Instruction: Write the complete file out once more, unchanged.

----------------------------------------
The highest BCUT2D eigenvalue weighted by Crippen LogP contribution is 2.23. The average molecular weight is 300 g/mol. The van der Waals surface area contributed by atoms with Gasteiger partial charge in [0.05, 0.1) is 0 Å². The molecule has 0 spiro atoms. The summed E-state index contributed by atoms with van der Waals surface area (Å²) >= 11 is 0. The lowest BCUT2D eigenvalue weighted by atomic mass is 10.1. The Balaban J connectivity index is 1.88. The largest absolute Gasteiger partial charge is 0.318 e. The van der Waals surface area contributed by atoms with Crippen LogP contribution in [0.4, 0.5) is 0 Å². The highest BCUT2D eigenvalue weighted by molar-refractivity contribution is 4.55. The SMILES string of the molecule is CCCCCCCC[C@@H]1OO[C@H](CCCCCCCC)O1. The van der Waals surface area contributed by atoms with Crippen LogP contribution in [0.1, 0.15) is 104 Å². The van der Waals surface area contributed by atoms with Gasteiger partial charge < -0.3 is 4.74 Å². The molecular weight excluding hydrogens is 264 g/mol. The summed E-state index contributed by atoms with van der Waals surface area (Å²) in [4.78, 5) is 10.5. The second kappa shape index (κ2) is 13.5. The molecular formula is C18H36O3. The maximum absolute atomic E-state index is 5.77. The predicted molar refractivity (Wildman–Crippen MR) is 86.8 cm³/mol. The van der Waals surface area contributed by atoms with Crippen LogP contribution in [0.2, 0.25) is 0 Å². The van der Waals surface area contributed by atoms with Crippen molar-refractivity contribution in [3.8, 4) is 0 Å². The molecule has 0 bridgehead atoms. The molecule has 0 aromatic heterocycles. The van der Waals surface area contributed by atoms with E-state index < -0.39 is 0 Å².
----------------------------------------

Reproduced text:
The highest BCUT2D eigenvalue weighted by Crippen LogP contribution is 2.23. The average molecular weight is 300 g/mol. The van der Waals surface area contributed by atoms with Gasteiger partial charge in [0.05, 0.1) is 0 Å². The molecule has 0 spiro atoms. The summed E-state index contributed by atoms with van der Waals surface area (Å²) >= 11 is 0. The lowest BCUT2D eigenvalue weighted by atomic mass is 10.1. The Balaban J connectivity index is 1.88. The largest absolute Gasteiger partial charge is 0.318 e. The van der Waals surface area contributed by atoms with Crippen LogP contribution in [0.4, 0.5) is 0 Å². The highest BCUT2D eigenvalue weighted by molar-refractivity contribution is 4.55. The SMILES string of the molecule is CCCCCCCC[C@@H]1OO[C@H](CCCCCCCC)O1. The van der Waals surface area contributed by atoms with Crippen LogP contribution in [0.1, 0.15) is 104 Å². The van der Waals surface area contributed by atoms with Gasteiger partial charge < -0.3 is 4.74 Å². The molecular weight excluding hydrogens is 264 g/mol. The summed E-state index contributed by atoms with van der Waals surface area (Å²) in [4.78, 5) is 10.5. The second kappa shape index (κ2) is 13.5. The molecular formula is C18H36O3. The maximum absolute atomic E-state index is 5.77. The predicted molar refractivity (Wildman–Crippen MR) is 86.8 cm³/mol. The van der Waals surface area contributed by atoms with Crippen LogP contribution in [0.2, 0.25) is 0 Å². The van der Waals surface area contributed by atoms with Crippen molar-refractivity contribution in [3.8, 4) is 0 Å². The molecule has 0 bridgehead atoms. The molecule has 0 aromatic heterocycles. The van der Waals surface area contributed by atoms with E-state index < -0.39 is 0 Å².